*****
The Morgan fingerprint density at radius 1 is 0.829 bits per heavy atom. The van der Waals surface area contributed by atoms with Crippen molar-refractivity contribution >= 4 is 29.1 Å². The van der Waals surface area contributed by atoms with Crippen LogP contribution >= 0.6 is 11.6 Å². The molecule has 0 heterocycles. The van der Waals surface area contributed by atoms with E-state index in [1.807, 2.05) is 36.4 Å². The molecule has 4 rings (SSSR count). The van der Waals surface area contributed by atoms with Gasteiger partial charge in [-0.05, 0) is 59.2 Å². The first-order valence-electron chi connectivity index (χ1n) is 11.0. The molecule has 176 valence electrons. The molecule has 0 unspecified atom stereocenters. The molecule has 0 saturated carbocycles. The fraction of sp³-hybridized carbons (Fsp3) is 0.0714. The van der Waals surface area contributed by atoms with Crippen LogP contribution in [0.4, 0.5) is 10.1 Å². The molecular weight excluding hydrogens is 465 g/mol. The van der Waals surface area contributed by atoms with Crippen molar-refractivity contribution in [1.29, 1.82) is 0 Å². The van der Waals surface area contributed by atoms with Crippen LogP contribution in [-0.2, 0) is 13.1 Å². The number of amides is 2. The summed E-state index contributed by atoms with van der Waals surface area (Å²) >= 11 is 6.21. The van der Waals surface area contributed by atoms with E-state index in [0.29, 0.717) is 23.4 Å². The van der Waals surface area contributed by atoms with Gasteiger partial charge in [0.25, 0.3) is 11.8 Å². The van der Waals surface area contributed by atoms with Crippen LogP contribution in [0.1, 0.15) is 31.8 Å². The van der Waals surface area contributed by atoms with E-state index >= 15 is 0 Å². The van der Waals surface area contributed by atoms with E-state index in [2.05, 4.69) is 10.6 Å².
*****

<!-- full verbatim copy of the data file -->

The Morgan fingerprint density at radius 1 is 0.829 bits per heavy atom. The van der Waals surface area contributed by atoms with Crippen molar-refractivity contribution >= 4 is 29.1 Å². The van der Waals surface area contributed by atoms with Crippen LogP contribution >= 0.6 is 11.6 Å². The molecule has 0 heterocycles. The van der Waals surface area contributed by atoms with E-state index in [1.807, 2.05) is 36.4 Å². The molecule has 4 rings (SSSR count). The van der Waals surface area contributed by atoms with Gasteiger partial charge in [-0.05, 0) is 59.2 Å². The first-order valence-electron chi connectivity index (χ1n) is 11.0. The molecule has 176 valence electrons. The molecule has 0 unspecified atom stereocenters. The molecule has 0 saturated carbocycles. The fraction of sp³-hybridized carbons (Fsp3) is 0.0714. The van der Waals surface area contributed by atoms with Crippen LogP contribution in [0.4, 0.5) is 10.1 Å². The molecular weight excluding hydrogens is 465 g/mol. The van der Waals surface area contributed by atoms with Crippen molar-refractivity contribution in [1.29, 1.82) is 0 Å². The van der Waals surface area contributed by atoms with Crippen LogP contribution in [-0.2, 0) is 13.1 Å². The number of amides is 2. The summed E-state index contributed by atoms with van der Waals surface area (Å²) >= 11 is 6.21. The van der Waals surface area contributed by atoms with E-state index in [0.29, 0.717) is 23.4 Å². The van der Waals surface area contributed by atoms with Gasteiger partial charge in [0.25, 0.3) is 11.8 Å². The van der Waals surface area contributed by atoms with Crippen LogP contribution in [0.1, 0.15) is 31.8 Å². The van der Waals surface area contributed by atoms with E-state index >= 15 is 0 Å². The van der Waals surface area contributed by atoms with E-state index in [2.05, 4.69) is 10.6 Å².